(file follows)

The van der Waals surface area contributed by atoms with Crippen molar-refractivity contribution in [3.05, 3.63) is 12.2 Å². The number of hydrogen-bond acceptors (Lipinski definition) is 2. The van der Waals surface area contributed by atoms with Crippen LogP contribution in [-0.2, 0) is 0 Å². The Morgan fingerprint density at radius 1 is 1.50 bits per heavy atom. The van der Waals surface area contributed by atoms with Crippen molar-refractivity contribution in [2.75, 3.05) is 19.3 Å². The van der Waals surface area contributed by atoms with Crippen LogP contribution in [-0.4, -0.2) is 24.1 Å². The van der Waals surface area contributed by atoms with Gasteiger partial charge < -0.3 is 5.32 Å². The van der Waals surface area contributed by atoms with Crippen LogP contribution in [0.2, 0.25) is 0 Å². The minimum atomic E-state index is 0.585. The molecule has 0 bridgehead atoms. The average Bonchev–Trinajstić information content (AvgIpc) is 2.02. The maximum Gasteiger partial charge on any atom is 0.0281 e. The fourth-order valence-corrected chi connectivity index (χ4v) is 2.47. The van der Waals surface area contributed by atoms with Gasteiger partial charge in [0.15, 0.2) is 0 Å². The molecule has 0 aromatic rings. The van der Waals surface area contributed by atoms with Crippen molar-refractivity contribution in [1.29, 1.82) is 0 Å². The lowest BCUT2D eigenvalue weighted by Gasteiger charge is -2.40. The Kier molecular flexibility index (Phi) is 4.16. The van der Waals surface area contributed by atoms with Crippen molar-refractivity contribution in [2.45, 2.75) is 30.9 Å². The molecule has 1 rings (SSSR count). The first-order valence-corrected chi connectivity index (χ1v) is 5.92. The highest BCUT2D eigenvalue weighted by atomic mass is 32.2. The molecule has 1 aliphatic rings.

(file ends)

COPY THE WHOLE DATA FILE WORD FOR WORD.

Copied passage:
The van der Waals surface area contributed by atoms with Crippen molar-refractivity contribution in [3.05, 3.63) is 12.2 Å². The number of hydrogen-bond acceptors (Lipinski definition) is 2. The van der Waals surface area contributed by atoms with Crippen LogP contribution in [-0.2, 0) is 0 Å². The Morgan fingerprint density at radius 1 is 1.50 bits per heavy atom. The van der Waals surface area contributed by atoms with Crippen molar-refractivity contribution in [2.75, 3.05) is 19.3 Å². The van der Waals surface area contributed by atoms with Crippen LogP contribution in [-0.4, -0.2) is 24.1 Å². The van der Waals surface area contributed by atoms with Gasteiger partial charge < -0.3 is 5.32 Å². The van der Waals surface area contributed by atoms with Crippen LogP contribution in [0.2, 0.25) is 0 Å². The minimum atomic E-state index is 0.585. The molecule has 0 bridgehead atoms. The average Bonchev–Trinajstić information content (AvgIpc) is 2.02. The maximum Gasteiger partial charge on any atom is 0.0281 e. The fourth-order valence-corrected chi connectivity index (χ4v) is 2.47. The van der Waals surface area contributed by atoms with Gasteiger partial charge in [0.15, 0.2) is 0 Å². The molecule has 0 aromatic rings. The van der Waals surface area contributed by atoms with Crippen molar-refractivity contribution in [1.29, 1.82) is 0 Å². The lowest BCUT2D eigenvalue weighted by Gasteiger charge is -2.40. The Kier molecular flexibility index (Phi) is 4.16. The van der Waals surface area contributed by atoms with Crippen molar-refractivity contribution in [2.45, 2.75) is 30.9 Å². The molecule has 1 rings (SSSR count). The first-order valence-corrected chi connectivity index (χ1v) is 5.92. The highest BCUT2D eigenvalue weighted by atomic mass is 32.2. The molecule has 1 aliphatic rings.